Archive for the ‘Op-Ed’ Category

I wish to take this opportunity to wish you a Merry Christmas and Happy New Year. May we all live in interesting times, and find opportunities to grow and thrive.
It’s always good to take stock when readying for the future. In the interests of sharing some of my recent observations, I provide this list of my “lessons learned” from 2016. Not all directly related to business, but still enlightening I should think.
  1. We need demanding goals. In late 2015 the Trudeau government committed to admitting 25,000 Syrian refugees quickly. Initially, it was by the 31st of December 2015, then by the middle of February 2016 (or something to that effect). The initial timeline was missed, but it appears the second one was mostly met. There were plenty of nay-sayers, but ultimately, the goal was achieved. Had Trudeau set the goal at 5,000 refugees, we probably would have struggled to meet that. He had the guts to set a high goal, which put everyone into overdrive. Kudos!
  2. It ain’t over… till it’s over. Yogi Berra’s favourite saying about baseball games was very true this year, especially in the political arena. Donald Trump’s presidential campaign was declared dead and buried several times since mid-2015, but he always seemed to rebound. Whether you like him or not, he stayed until the end and proved a lot of people wrong.
  3. Homo homini lupus. That’s a Roman saying: “Man is a wolf to man.” As we saw in Syria, Turkey (Kurdish terrorism), Northern Iraq, France (Islamic terror), Europe (with the migrant crisis), and other hotspots around the world, there is no lack of barbarity these days. I like to think of myself as a political and strategic realist. People are capable of great feats of generosity and hope (see point 1), but atavistic tendencies can also surge in a heartbeat.
  4. Geography still exists. Geopolitics and geostrategic interests are the main drivers of international conflicts and tensions. European countries are dependent on Russia’s oil and gas. Consequently, they don’t want to upset Russia too much. Russia wants to control the Crimea because that’s its only guaranteed access to the Black Sea. By extension, Russia and Turkey are in a rapprochement because the only access to the Mediterranean is through the Bosporus and the Dardanelles. I could go on; these are only two examples in one region of how geography continues to dominate international politics, economics and strategy.
  5. Leadership matters. Who’s in charge and how they’re leading and managing the situation make a major difference in performance and events. It’s evident in politics, but we can also see it play out in business. For instance, Microsoft is becoming a leader again after floundering for over a decade. That is largely attributable to the outstanding leadership of the new CEO Satya Nadella.
  6. Elegant scientific theories still need evidence. Without much notice, two of the most cherished theories in physics appear to be on their respective deathbeds. Many physicists have staked their careers on finding dark matter and proving supersymmetry. The first supposedly makes up about five sixths of all the matter in the universe, but efforts to observe it are leading nowhere. The second is needed to make the sub-atomic world comprehensible and is one of the key explanations of dark matter, but the Large Hadron Collider in Europe has eliminated all but the most unlikely candidate models. Things are going to change in a major way in the coming years and decades in physics, possibly as fundamentally as the relativity and quantum revolutions (which gave us microelectronics, nanotech, and nuclear energy, among many other things).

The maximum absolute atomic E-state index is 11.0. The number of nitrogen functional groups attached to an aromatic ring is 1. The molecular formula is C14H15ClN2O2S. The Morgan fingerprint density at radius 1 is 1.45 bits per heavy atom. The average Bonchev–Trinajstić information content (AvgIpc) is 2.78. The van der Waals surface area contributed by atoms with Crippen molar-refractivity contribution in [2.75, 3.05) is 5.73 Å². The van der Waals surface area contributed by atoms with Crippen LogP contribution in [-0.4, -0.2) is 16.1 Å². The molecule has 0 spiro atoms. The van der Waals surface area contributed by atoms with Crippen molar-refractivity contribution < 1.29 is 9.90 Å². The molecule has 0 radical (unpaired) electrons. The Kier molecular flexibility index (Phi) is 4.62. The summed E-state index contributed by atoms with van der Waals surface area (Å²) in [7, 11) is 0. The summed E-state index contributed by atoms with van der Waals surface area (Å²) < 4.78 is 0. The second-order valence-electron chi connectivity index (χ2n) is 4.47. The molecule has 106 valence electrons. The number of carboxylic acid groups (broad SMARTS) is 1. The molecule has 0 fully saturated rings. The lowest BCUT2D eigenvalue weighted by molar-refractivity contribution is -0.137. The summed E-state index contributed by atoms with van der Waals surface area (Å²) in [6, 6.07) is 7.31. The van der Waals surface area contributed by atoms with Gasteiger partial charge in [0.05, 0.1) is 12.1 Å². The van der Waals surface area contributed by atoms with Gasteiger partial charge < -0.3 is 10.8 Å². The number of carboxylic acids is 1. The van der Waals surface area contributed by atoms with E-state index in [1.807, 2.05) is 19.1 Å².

7. The universe is mind-bendingly big …and inhospitable to life as we know it. We learned a few months ago that there is an earth-like planet in orbit around the nearest star to our solar system. But unlike in science fiction, it would take well over 100,000 years using current understanding (and likely future technology) to reach it. Heck, it took 9.5 years for the New Horizons spacecraft to reach Pluto, and it is the fastest spaceship ever launched. Suspended animation anyone? There is still no sign of life on Mars. Getting there would probably kill any life form, just because of solar radiation. Maybe we should cherish our presence here on earth a bit more…
Remember Richard’s Business Readiness Process in 2017!
  1. Ensure vigilance through situational awareness.
  2. Do preliminary assessment of tasks and time.
  3. Activate organization or team.
  4. Conduct reconnaissance.
  5. Do detailed situational estimate.
  6. Conduct wargame and decide on optimal course(s) of action.
  7. Perform risk management and contingency planning.
  8. Communicate plan and issue direction.
  9. Build organizational robustness.
  10. Ensure operational continuity.
  11. Lead and control execution.
  12. Assess performance.

Call me if you would like a 90-minute Business Readiness Briefing in early 2017!

My name is Richard Martin and I’m an expert on applying readiness principles to position companies and leaders to grow and thrive by shaping and exploiting change and opportunity, instead of just passively succumbing to uncertainty and risk.

© 2016 Alcera Consulting Inc. This article may be used for non-commercial use with proper attribution.

Meat and Potatoes Blackberry

Posted: April 30, 2013 in Op-Ed
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That’s not a new recipe to get your starch.

According to this morning’s Wall Street Journal, the new Blackberry Q10 launched over the weekend in the UK and demand exceeded expectations. The new smart phone has also garnered kudos from reviewers. It incorporates RIM’s latest version of its operating system, but more importantly it incorporates the BB’s traditional physical keyboard.